The Student News Site of Shorecrest Preparatory School

The Chronicle

The Student News Site of Shorecrest Preparatory School

The Chronicle

The Student News Site of Shorecrest Preparatory School

The Chronicle

More APs, Please!

Conversation Needs to Open Up Around the Changing AP Limit at Shorecrest

     Students enter Upper School freshman year eager to expand their interests and learn new things. For many, that means trying out a myriad of AP classes. However, in the face of Shorecrest’s firm AP Limit, students must make hard choices and often overload themselves with work in their junior and senior years.

     Per the Shorecrest Course Catalog, the AP Limit differs for underclassmen and incoming Upper School students. For the current sophomores, juniors, and seniors, students can take up to 11 APs or post-APs in total, no more than five in one year, and no more than two sophomore year. For the Class of 2027 & beyond, students can take up to 12 APs or post-APs total, no more than five in one year, and no more than two sophomore year.

     The most notable difference between the older and newer AP Limit is the increase from 11 to 12 APs or post-APs. Further, it’s worthwhile to recognize that the limit in sophomore year forces students to take the majority of APs as upperclassmen, especially if they’re looking to max out on their AP classes in the first place. 

     What’s the rationale behind maxing out? As a college prep school, Shorecrest’s mission revolves around college admissions. AP classes are historically more rigorous classes, therefore leading students to believe that more APs make their college applications more competitive.

    Director of College Counseling Myra Simpson said, “Shorecrest reports to colleges that students are limited to 11 AP classes; if a student has taken all of the AP courses that they could take, then they know that the student has taken the highest level of course rigor available to them.”

     However, Simpson said, “The rationale behind the AP Limit is the belief in supporting student well-being and helping students to balance the workload that accompanies taking multiple AP classes.”

     On the outside, this policy sounds super beneficial to students and the Shorecrest environment. However, in a student’s four years, this limit becomes extremely complex.

     “I do have to decide between AP [European history] and AP Comparative Government. I have to give up one of them, which really upsets me because I love history. I’m a history nerd … I just want to take both history classes, but the AP limit is restricting me from doing so,” said sophomore Candy Ran.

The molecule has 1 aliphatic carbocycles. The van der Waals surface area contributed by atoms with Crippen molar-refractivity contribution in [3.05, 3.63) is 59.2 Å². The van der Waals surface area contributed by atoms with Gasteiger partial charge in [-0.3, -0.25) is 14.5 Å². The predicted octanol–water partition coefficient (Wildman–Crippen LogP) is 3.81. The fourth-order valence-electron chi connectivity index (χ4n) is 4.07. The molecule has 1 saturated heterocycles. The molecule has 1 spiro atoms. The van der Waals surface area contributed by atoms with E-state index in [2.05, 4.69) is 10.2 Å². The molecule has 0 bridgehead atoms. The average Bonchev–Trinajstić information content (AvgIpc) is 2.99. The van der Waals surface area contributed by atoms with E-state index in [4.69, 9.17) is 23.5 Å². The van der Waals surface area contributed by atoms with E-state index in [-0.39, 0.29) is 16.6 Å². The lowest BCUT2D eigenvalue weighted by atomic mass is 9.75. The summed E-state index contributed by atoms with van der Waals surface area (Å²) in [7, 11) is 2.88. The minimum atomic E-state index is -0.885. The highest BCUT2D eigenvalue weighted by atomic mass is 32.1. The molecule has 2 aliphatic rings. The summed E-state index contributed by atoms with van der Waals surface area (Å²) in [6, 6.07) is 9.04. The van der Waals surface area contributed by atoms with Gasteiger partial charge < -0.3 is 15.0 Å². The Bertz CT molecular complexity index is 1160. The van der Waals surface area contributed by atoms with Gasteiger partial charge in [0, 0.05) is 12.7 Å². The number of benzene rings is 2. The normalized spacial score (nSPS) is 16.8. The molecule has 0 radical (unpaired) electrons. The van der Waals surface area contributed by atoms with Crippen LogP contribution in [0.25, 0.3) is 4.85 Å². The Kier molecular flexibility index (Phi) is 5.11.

This school should be promoting the ability to expand one’s interests and ideas at higher levels without a limit weighing students down. A large number of people do not have the ability to take full advantage of Shorecrest’s classes due to the AP limit, therefore limiting their expansion of knowledge.

     Additionally, this limit disregards its actual purpose, as it does not reduce stress on the student. Freshman Jill Marcus said, “I feel like, as someone who wants to reach the limit for APs, knowing that I’m gonna have to cram a lot into my last two years is going to be really stressful. I don’t know that I’ll be able to do as well as I would do if I was able to spread them out.”

     Many argue that this policy is unfair and restrictive towards students, as it actually induces stress on those juniors and seniors who want to make their applications look as good as possible. As freshmen, high schoolers are forced to meticulously plan what classes they will take during their next three years. The intentions behind this rule are understandable. However, they are not successful in a school where kids have big college plans and even bigger ambitions.

     If anything, the AP limit suggests that driven students must do 11 or 12 APs to be considered “smart.”  Students should be able to use APs to expand on their interests without a barrier. A limit on APs is a limit on students’ freedom.

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Ana Verano
Ana Verano, Opinion Editor

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